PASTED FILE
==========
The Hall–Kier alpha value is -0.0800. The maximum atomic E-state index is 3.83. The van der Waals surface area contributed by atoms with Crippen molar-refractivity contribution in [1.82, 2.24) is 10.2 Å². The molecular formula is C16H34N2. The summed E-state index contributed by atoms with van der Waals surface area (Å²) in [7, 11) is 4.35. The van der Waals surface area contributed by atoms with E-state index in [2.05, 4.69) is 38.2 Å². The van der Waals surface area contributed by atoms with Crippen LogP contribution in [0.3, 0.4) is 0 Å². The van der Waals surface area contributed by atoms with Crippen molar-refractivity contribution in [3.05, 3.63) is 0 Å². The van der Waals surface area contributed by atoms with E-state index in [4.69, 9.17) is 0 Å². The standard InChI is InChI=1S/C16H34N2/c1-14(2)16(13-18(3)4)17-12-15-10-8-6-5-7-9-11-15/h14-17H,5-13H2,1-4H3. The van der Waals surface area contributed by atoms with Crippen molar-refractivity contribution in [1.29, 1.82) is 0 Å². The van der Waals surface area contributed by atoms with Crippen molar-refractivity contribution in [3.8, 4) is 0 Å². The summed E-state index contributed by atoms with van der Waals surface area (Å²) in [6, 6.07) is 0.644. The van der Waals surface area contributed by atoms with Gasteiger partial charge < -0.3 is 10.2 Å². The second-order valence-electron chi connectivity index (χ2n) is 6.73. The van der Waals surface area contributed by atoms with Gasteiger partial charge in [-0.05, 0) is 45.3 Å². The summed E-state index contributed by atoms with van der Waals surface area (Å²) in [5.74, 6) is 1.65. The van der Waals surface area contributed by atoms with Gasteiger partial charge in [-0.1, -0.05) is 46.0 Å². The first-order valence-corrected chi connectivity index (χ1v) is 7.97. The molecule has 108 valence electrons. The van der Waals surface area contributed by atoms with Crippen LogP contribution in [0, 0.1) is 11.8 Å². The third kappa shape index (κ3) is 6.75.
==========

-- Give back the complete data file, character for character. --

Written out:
The Hall–Kier alpha value is -0.0800. The maximum atomic E-state index is 3.83. The van der Waals surface area contributed by atoms with Crippen molar-refractivity contribution in [1.82, 2.24) is 10.2 Å². The molecular formula is C16H34N2. The summed E-state index contributed by atoms with van der Waals surface area (Å²) in [7, 11) is 4.35. The van der Waals surface area contributed by atoms with E-state index in [2.05, 4.69) is 38.2 Å². The van der Waals surface area contributed by atoms with Crippen LogP contribution in [0.3, 0.4) is 0 Å². The van der Waals surface area contributed by atoms with Crippen molar-refractivity contribution in [3.05, 3.63) is 0 Å². The van der Waals surface area contributed by atoms with E-state index in [4.69, 9.17) is 0 Å². The standard InChI is InChI=1S/C16H34N2/c1-14(2)16(13-18(3)4)17-12-15-10-8-6-5-7-9-11-15/h14-17H,5-13H2,1-4H3. The van der Waals surface area contributed by atoms with Crippen molar-refractivity contribution in [1.29, 1.82) is 0 Å². The van der Waals surface area contributed by atoms with Crippen molar-refractivity contribution in [3.8, 4) is 0 Å². The summed E-state index contributed by atoms with van der Waals surface area (Å²) in [6, 6.07) is 0.644. The van der Waals surface area contributed by atoms with Gasteiger partial charge < -0.3 is 10.2 Å². The second-order valence-electron chi connectivity index (χ2n) is 6.73. The van der Waals surface area contributed by atoms with Gasteiger partial charge in [-0.05, 0) is 45.3 Å². The summed E-state index contributed by atoms with van der Waals surface area (Å²) in [5.74, 6) is 1.65. The van der Waals surface area contributed by atoms with Gasteiger partial charge in [-0.1, -0.05) is 46.0 Å². The first-order valence-corrected chi connectivity index (χ1v) is 7.97. The molecule has 108 valence electrons. The van der Waals surface area contributed by atoms with Crippen LogP contribution in [0, 0.1) is 11.8 Å². The third kappa shape index (κ3) is 6.75.